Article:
On Monday, I had the great privilege of delivering a talk at Winterthur Museum, Garden and Library under the title of "The House at Four Corners." I spoke with staff members and other Winterthur associates in a room called the Charleston Dining Room. I discussed the history of the room—that is, the room's carved wall panels and windows—in the context of the lives of the family who once owned the hotel from which it came. I also wrote a post for Winterthur's blog.
The talk was related to a book project I have in its early stages, in which the story of the hotel (and the stories of the Charleston family who established it) will frame a story about black identity, African American nationhood, and the struggle to resist racism and articulate an inclusive vision for American society before the Civil War.
I was invited to contribute to a roundtable on "Teaching in the Age of Trump" for The Panorama, the blog of the Journal of the Early Republic. I wrote from my viewpoint as an adjunct, trying to address some of the cognitive dissonance I often perceive when professors articulate their political role.
The Institute of Historical Research has published my review of Tyler Anbinder's City of Dreams: The 400-Year Epic History of Immigrant New York.
As I note in the review, I'm not persuaded that "immigrant" is the best term for New York colonial settlers of the seventeenth or even eighteenth centuries, at least when the term is applied across eras this way. The first five chapters of City of Dreams almost seem to belong to a different book. Nevertheless, it is useful to have a sweeping history like this.
One of the reasons this book is useful in the present moment, as I note, is that it "slowly builds a case against a central idea of contemporary American nativist rhetoric: that earlier immigrants were different from today's, assimilating more easily, working harder, respecting the law more, sharing more values with the native population, or being less assertive. Anbinder decisively refutes this notion, at least with respect to New York."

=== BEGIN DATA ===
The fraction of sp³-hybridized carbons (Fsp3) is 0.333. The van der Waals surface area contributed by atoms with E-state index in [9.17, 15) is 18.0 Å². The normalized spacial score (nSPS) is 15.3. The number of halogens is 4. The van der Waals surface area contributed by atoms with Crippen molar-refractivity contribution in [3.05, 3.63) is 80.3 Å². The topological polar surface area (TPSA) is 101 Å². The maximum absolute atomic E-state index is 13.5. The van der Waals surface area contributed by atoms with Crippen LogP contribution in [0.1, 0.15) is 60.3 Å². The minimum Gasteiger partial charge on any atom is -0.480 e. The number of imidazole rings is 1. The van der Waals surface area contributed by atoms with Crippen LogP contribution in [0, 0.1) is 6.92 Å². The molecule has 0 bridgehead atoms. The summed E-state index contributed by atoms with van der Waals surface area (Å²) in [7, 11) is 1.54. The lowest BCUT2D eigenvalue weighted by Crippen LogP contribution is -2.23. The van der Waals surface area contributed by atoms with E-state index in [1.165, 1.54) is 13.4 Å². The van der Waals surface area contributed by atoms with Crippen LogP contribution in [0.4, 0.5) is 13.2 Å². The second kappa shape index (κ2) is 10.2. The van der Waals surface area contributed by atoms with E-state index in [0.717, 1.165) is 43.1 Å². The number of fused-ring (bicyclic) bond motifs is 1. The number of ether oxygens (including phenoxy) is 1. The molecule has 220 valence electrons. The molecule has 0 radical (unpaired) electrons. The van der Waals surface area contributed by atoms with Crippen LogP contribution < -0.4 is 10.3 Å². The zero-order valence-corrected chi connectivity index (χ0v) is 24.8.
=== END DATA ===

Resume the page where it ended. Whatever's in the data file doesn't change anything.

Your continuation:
On April 7 in New Orleans, I had the privilege of presenting a paper at the 2017 annual meeting of the Organization of American Historians. It was part of a panel solicited by the Society for U.S. Intellectual History, called "Bonds of Reflection: Tracing the Imagined Community in Early America."
Jessica Parr, Eran Zelnik, Andrew Shocket, and I (with comments in absentia by Margaret Sankey) discussed metaphors by which to understand the intellectual relationships that knit together various communities or publics in early America. My paper, entitled "Exploring the Early American Intellectual Archipelago, 1783-1815: Booksellers' Newspaper Advertisements in Port Towns," expanded on part of my dissertation work to make a case for the importance of understanding the early republic book trade as a thoroughly maritime business.
This was my first time at an OAH annual meeting. It was great to spend some time in New Orleans (in a week with perfect weather), to catch up with friends I had not seen in a long time, and to meet some longtime social media friends in person.
On March 31, I attended a session of the Upstate Early American History Workshop at Binghamton University, having been invited to serve as commentator for a discussion of a manuscript by John Wood Sweet. That paper, which focuses on sexual assault case and subsequent seduction lawsuit from New York in the 1790s, also serves as a fascinating window into the intricacies of evolving Anglo-American law and the ways it upheld assumptions of patriarchal power in the early republic—even as women and men used the law in creative ways to seek justice. It was a great privilege to take part in such an absorbing discussion and to get to meet John Sweet.